by Stephen Smith

March 15, 2011
from Thunderbolts Website



So-called supernova remnant G54.1+0.3 in X-ray (blue), short wavelength infrared (green),
and longer wavelength infrared (yellow).

Credit: X-ray: NASA/CXC/SAO/T.Temim et al.; IR: NASA/JPL-Caltech

A recent press release from the Chandra X-ray Observatory describes the image at the top of the page as,

"...made up of gas and dust that condensed out of debris from the supernova."

The glowing clouds are,

"...energized and heated by a shock wave from the supernova."

Material blown away by the supernova explosion is said to be streaming at enormous speed past the other stars that were close by when the giant stellar mass collapsed and then rebounded, throwing its outer layers into space.


Does that explanation correspond to observations? How is it that explosions inside clouds of hot gas create X-rays?

As has been pointed out many times, stars are not simplistic globes of hot gas under pressure, they are composed of plasma. Plasma is ionized and is therefore an electrically charged substance. Since it is ionized, it does not behave like a pressurized gas, so shock waves and gravitational instabilities are insufficient when it comes to explaining the birth and death of stars.

In the laboratory, plasma forms cells separated by thin walls of opposite charge called double layers.


Could charge separation also take place in the short circuit discharges known as supernova remnants? That question might require centuries to answer, since the only way to detect a double layer in space is by flying a probe through one.


However, everywhere in our own Solar System cellular structures separated by double layers abound:

the Sun's heliosphere, comet tails, and magnetospheres are all examples of charge separation in plasma.


As Electric Universe theory states, a supernova is an exploding star, but not in the conventional sense.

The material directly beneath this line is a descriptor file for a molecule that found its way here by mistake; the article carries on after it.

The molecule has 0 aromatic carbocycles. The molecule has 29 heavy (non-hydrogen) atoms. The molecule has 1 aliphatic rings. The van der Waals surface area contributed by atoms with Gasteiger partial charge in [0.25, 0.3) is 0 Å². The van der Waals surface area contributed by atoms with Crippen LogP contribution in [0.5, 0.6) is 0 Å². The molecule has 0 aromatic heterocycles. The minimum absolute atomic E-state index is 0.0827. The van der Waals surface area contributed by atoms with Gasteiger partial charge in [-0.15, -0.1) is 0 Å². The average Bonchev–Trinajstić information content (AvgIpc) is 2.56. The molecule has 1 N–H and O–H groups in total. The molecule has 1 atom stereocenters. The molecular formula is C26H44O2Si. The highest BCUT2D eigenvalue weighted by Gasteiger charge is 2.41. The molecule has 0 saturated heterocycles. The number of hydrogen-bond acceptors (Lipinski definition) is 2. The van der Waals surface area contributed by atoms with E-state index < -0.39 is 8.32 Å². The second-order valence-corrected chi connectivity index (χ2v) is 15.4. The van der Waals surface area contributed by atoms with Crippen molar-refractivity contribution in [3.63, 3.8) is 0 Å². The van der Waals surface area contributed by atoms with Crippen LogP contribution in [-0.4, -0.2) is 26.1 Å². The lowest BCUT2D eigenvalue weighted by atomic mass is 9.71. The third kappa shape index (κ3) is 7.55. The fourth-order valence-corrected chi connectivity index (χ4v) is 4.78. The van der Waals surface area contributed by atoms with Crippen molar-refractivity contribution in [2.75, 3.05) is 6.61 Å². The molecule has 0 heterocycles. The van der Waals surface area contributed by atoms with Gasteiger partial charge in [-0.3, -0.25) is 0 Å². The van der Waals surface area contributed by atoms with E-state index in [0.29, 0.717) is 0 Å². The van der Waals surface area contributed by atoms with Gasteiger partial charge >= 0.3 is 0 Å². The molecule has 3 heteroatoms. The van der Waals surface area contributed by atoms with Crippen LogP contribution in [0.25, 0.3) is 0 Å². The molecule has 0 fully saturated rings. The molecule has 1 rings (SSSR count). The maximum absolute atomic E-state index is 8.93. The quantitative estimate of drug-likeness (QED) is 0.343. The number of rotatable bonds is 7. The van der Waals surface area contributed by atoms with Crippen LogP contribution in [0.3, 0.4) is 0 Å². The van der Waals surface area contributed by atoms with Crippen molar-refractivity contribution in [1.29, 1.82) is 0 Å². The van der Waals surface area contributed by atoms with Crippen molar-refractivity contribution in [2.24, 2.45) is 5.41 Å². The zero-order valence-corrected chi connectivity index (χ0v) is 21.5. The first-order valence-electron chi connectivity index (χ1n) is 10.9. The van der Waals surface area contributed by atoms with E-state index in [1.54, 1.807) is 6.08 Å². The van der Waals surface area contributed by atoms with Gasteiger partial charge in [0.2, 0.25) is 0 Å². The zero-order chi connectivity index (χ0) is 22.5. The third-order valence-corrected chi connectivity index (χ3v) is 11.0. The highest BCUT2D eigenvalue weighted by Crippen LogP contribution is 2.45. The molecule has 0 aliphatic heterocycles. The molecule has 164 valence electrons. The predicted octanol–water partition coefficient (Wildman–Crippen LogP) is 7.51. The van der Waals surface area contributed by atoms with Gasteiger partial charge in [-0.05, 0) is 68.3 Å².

Rather, it constitutes the explosion of a double layer in plasma. Star power comes from external electric currents flowing through vast circuits in space, so the radiation and “wind” from stars are due to arc discharges that vary in strength.


It is those electric arcs that make up the stellar corona, chromosphere and photosphere of our Sun, for instance.

Supernovae are the result of a star effectively “throwing a switch” in the galactic circuit.


The result is the same as an unintended circuit break in an earthly power grid where the stored electromagnetic energy in the entire circuit is suddenly focused at one point.

In an exploding double layer, the energy of an entire circuit might flow into the explosion, increasing its expansion far from the surface of the star. Radiation from the double layer is pushed into ultraviolet or X-ray wavelengths, emitting bursts of high-energy light. Shock waves and heat (infrared) are not the principle evidence for such an occurrence, they are the secondary manifestations of a primarily electrical event.

The roughly concentric and radial filaments of G54.1+0.3 suggest that the telescope is looking down into the cylindrical formation of an interstellar Birkeland filament that is pinching into an hourglass shape and powering the excessively bright central star.

The Chandra team's analysis of the temperature is also most likely questionable. Thermal energy is created when atoms collide with each other.


The various infrared wavelengths emitted from those atomic collisions correlate to their temperature. However, most radiant energy in space is synchrotron radiation produced by electrons as they travel through a magnetic field.

If electrons are moving they are called an electric current. An electric current in a magnetic field is defined as “field-aligned" and is known as a Birkeland current. Birkeland currents release synchrotron radiation, and synchrotron radiation provides no indication of temperature.

It is electric currents in plasma that make up what we observe. Rather than an expanding shock front of gases, the features shown in the Chandra image are lit by electricity passing through the dusty plasma.


The X-ray radiation is typical of that given off by highly excited stars, indicating extremely strong electrical stress.